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Old 03-04-07, 11:19 PM
Better dead than trendy.
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Originally Posted by Wogsterca
I wonder how many people die from heart attacks caused, primarily by the fact they never get any exercise, and eat only highly processed, highly sugared, highly salted, high fat, chemical laden crap?

There is another issue, there are different kinds of cycling, for example DH, BMX and Urban stunt riders, have a much higher risk of injury (or death) in an unplanned dismount, then a MTB'r, and an MTB'r has a much higher risk of injury (or death) in an unplanned dismount then a roadie or a commuter, even though the roadie or commuter has a much higher distance travelled.
Diseases, particularly heart disease and cancer, are what finish off most of us. You can find Canadian figures for age-standardized mortality rates by selected causes for the years 2000 through 2003 at

Deaths due to cycling aren't listed on that page but for those years they are 54, 73, 75, and 53 (average is 64). (Category V10, "Pedal cyclist injured in transport accident.") The table mentioned in the previous paragraph compares on the basis of deaths per 100,000 population. The population of Canada is about 32.7 million, so that works out to a rate of about 0.2 per 100,000. The average rate for cancer is 178.2/100,000; for heart disease it is 141.8/100,000.

Incidentally, the death rate for falls on stairs is 0.76/100,000, and for pedestrians in transport accidents is 1.2/100,000. (Realistically, a figure for pedestrians should also include deaths from trips and falls on level surfaces and on stairs. That would give a pedestrian death rate of about 2.3/100,000, but let's just leave it at 1.2 for now.)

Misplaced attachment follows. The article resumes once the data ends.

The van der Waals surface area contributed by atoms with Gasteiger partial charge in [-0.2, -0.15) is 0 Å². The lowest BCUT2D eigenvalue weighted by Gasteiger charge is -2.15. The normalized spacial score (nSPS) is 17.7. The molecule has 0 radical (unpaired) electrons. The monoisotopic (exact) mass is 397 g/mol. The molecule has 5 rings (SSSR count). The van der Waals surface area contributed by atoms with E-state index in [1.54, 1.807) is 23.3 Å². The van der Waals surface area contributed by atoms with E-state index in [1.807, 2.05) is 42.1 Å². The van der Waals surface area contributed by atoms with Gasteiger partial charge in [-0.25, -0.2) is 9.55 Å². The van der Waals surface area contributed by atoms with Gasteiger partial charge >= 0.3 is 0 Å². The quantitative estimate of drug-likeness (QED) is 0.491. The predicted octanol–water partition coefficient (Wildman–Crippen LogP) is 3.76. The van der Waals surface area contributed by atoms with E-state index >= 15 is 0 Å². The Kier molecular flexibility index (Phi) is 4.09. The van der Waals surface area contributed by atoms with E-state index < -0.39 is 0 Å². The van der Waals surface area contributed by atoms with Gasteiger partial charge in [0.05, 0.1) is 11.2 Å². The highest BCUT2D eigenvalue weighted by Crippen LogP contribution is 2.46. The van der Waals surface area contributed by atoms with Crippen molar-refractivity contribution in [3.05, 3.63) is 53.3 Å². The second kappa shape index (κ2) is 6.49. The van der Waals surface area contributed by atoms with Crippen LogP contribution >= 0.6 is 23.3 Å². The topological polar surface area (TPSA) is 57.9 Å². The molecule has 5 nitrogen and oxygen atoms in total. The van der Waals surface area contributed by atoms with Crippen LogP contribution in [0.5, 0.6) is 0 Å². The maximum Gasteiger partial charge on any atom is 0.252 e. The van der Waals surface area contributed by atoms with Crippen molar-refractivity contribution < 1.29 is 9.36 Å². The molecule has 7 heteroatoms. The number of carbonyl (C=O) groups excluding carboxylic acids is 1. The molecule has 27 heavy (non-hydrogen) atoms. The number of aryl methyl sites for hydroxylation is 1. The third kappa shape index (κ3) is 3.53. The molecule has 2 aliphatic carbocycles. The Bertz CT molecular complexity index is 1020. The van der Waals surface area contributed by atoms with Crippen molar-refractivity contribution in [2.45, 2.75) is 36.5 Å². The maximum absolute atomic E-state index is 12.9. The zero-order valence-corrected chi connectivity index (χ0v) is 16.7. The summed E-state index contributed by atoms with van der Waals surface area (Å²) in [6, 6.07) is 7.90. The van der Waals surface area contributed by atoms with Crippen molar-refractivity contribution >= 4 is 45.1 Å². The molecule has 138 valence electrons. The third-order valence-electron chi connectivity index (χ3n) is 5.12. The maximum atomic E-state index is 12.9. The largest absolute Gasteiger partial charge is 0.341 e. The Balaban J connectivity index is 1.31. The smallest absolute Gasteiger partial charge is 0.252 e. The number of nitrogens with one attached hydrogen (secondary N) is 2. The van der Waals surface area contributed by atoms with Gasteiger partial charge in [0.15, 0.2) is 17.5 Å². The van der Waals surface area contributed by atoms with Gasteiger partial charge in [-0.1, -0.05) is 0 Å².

The most recent estimate of the number of cyclists in Canada is about 12 million (the "frequently"s and "occasionally"s but not the "rarely"s in a CROP Research poll published in September 2006). So if you adjust the cyclist death figures to account for only people who (tell pollsters they) cycle, you get a rate of 0.53/100,000.

So the death rate in Canada for pedestrians would seem to be 1.2/0.53 = 2.26 times greater than cyclists per 100,000 population. (And the heart disease rate is 267 times greater than the cyclist fatality rate.)

There are other ways that the risk could be compared but I don't know of a source of relevant figures. These would include risk per hour and risk per unit of distance traveled. The British have this kind of information available (see Malcolm Wardlaw's article but one would have to be cautious about applying those rates to other countries.

Good point about the different types of cycling. The figures that I've read suggest that road cycling is where most of the (very few) deaths are, but off-road cycling is where most of the non-fatal injuries are. This makes sense when you consider that most cycling fatalities involve a motor vehicle.
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